I had this teacher while I was studying abroad in Japan who had a particular way of saying no. When one of us would present a crazy request for how we could spend our afternoon out of the classroom, she would cock her head to the side as if she was considering the idea. Without fail she would then say, “I think… I think… Maybe… No.”
We were a bunch of bratty 16-year-olds wanting to get out and explore. But she was the teacher and needed to keep us in line. At the same time, she didn’t want to upset us by saying no.
As women, I think it is almost hard wired into us to want to please others. We end up saying yes to the point where something has to give. And that is usually us or our relationships. But how do you go about saying no?
Don’t say yes when you really mean no
This is just asking for a world of pain and unmet expectations. If you really don’t want to or can’t do something, don’t say yes because you feel bad or guilty. Easier said than done when you have a neighbour standing on your front door step asking for a favour! Start practicing with small requests and gradually build up your comfort. I’m not saying you have to say no to everything, but know your boundaries and have respect for your time and services. Sometimes the only answer you can give is yes and sometimes you want to help so go for it. Just don’t say yes when you really mean no.
Saying no to say yes
Every time you say yes to something someone asks of you, what are you also saying no to at the same time? A lazy morning at home with the kids? A quiet Saturday night in? The chance to catch up on your to do list? So, while we can’t always say no to things that are asked of us, consider this. What more important/fun/exciting thing can you say yes to if you say no to what you have just been asked? Actually thinking about what it is you are sacrificing can be the impetus you need to say no.
Take time to consider
Often being put on the spot when asked something makes it very hard for us to say no. The pressure of the question or having the person asking it right there is unavoidable. But if the request isn’t urgent, tell the other person that you will need to check your diary/ask your partner before you can give them an answer. This gives you the few minutes you might need to formulate a response and if required, say no. Otherwise you might jump straight to yes and end up regretting the decision and letting the person, or someone else, down.
What are the alternatives?
How many times have you found yourself in the position of being in the wrong place at the wrong time doing something you really don’t have the time or desire to do? People will often reach out for help when they are desperate and can’t see the alternatives. Or perhaps you are an easy option to approach because, well, you always say yes. Sound familiar? If you don’t want to say a flat out “NO”, another way to go about it is to provide alternatives. This could be that you can help on another day or time. Or maybe you can suggest someone else you know is available to help. Putting some boundaries around your time by showing how much you value and protect it, makes you less of a target.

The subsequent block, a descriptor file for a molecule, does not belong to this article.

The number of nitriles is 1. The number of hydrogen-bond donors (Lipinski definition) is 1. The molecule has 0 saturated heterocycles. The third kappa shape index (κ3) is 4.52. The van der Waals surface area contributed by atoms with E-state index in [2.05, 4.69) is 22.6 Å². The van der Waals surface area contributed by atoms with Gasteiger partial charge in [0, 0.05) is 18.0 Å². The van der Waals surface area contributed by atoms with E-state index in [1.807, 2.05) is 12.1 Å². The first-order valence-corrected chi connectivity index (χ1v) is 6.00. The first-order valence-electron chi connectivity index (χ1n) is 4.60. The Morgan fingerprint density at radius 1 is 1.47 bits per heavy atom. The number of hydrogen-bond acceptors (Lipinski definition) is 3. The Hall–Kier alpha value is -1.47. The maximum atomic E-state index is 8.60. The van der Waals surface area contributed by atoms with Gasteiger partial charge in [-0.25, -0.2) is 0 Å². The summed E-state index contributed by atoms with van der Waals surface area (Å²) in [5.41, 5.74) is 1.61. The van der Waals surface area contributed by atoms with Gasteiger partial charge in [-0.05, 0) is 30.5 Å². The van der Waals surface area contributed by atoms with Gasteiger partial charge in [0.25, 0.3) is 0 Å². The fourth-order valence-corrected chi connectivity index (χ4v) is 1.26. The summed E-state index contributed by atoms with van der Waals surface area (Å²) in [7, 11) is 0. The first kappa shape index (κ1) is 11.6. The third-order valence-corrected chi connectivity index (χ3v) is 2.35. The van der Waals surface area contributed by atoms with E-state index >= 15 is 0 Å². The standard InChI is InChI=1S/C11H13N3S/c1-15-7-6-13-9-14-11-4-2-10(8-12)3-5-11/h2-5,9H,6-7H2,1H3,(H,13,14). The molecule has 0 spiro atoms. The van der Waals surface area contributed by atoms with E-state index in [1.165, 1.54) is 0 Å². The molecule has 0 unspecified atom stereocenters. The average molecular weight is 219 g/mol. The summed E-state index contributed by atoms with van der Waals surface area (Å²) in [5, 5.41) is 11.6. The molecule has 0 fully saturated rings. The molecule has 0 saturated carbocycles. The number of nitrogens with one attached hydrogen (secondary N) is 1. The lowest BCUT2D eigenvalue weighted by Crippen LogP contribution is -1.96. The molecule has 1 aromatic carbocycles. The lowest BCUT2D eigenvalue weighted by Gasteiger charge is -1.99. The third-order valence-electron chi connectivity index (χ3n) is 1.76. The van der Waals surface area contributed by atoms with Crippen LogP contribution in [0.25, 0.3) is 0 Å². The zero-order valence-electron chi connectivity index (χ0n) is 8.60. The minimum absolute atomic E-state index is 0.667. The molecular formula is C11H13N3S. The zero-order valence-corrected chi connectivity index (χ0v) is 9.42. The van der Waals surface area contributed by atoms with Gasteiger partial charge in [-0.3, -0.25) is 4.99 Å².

Ask for help
If you are the type that finds it difficult to say no, then I am going to take a stab and guess that you are also the type that finds it difficult to ask for help. Asking for help doesn’t mean that you are weak or incapable. It means that you are human and busy. You don’t do yourself any favours by giving off the impression of being superwoman. Ask for help when you need it so that others can see just how full your plate is. It might not help you say no, but it might prevent people asking you for favours in the first place.
Saying no to your kids
Am I the only one who seems to say no to their kids more than anyone else? You can’t say yes to everything they ask right? The art of saying no (or yes) to your kids is completely different to saying no to a colleague, friend or other family member. And I actually don’t think this one is an easy one to tackle. If you say yes to everything your kids ask, you will never ever get anything done. But if you say no to everything then you probably aren’t going to have very much fun with your kids.
Why don’t you give this a try. For a whole day, keep a record of every time you say no to your kids and what they asked. Go back through all your no’s and see if there are any patterns. If you aren’t the tracking type, simply stop every time your kids ask you something and then ask yourself the question, what am I sacrificing by saying no? Are you giving up five minutes in the backyard running around with the kids? What if by spending that five minutes, you then get the thirty minutes you need to do the vacuuming or get some work done? Have a look at what you are saying no to and why. You might be surprised at what comes up.
Is saying no something you struggle with? What are your tips for making it easier?
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